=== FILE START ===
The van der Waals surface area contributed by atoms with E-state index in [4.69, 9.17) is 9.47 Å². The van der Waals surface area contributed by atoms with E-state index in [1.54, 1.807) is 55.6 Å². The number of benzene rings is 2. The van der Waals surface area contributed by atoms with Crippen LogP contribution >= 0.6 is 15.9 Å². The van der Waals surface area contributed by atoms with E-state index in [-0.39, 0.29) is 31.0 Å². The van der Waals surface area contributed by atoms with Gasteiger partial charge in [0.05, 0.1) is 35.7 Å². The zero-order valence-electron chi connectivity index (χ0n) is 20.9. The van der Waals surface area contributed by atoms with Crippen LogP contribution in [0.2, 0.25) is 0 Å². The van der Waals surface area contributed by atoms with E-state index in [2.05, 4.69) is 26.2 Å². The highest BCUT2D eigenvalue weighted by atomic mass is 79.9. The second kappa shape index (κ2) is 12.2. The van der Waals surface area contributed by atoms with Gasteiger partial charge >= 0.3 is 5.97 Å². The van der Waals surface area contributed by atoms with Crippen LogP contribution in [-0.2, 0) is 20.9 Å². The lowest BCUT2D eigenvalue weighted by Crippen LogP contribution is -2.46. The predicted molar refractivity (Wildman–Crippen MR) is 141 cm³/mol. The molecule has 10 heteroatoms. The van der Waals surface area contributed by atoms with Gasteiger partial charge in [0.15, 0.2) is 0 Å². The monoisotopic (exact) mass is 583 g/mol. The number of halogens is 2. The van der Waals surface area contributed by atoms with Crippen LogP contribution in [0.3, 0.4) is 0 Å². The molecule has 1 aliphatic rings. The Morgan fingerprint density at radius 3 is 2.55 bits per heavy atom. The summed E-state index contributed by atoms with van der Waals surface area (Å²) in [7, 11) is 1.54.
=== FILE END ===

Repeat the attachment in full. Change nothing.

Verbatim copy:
The van der Waals surface area contributed by atoms with E-state index in [4.69, 9.17) is 9.47 Å². The van der Waals surface area contributed by atoms with E-state index in [1.54, 1.807) is 55.6 Å². The number of benzene rings is 2. The van der Waals surface area contributed by atoms with Crippen LogP contribution >= 0.6 is 15.9 Å². The van der Waals surface area contributed by atoms with E-state index in [-0.39, 0.29) is 31.0 Å². The van der Waals surface area contributed by atoms with Gasteiger partial charge in [0.05, 0.1) is 35.7 Å². The zero-order valence-electron chi connectivity index (χ0n) is 20.9. The van der Waals surface area contributed by atoms with Crippen LogP contribution in [0.2, 0.25) is 0 Å². The van der Waals surface area contributed by atoms with E-state index in [2.05, 4.69) is 26.2 Å². The highest BCUT2D eigenvalue weighted by atomic mass is 79.9. The second kappa shape index (κ2) is 12.2. The van der Waals surface area contributed by atoms with Gasteiger partial charge >= 0.3 is 5.97 Å². The van der Waals surface area contributed by atoms with Crippen LogP contribution in [-0.2, 0) is 20.9 Å². The lowest BCUT2D eigenvalue weighted by Crippen LogP contribution is -2.46. The predicted molar refractivity (Wildman–Crippen MR) is 141 cm³/mol. The molecule has 10 heteroatoms. The van der Waals surface area contributed by atoms with Gasteiger partial charge in [0.15, 0.2) is 0 Å². The monoisotopic (exact) mass is 583 g/mol. The number of halogens is 2. The van der Waals surface area contributed by atoms with Crippen LogP contribution in [0.3, 0.4) is 0 Å². The molecule has 1 aliphatic rings. The Morgan fingerprint density at radius 3 is 2.55 bits per heavy atom. The summed E-state index contributed by atoms with van der Waals surface area (Å²) in [7, 11) is 1.54.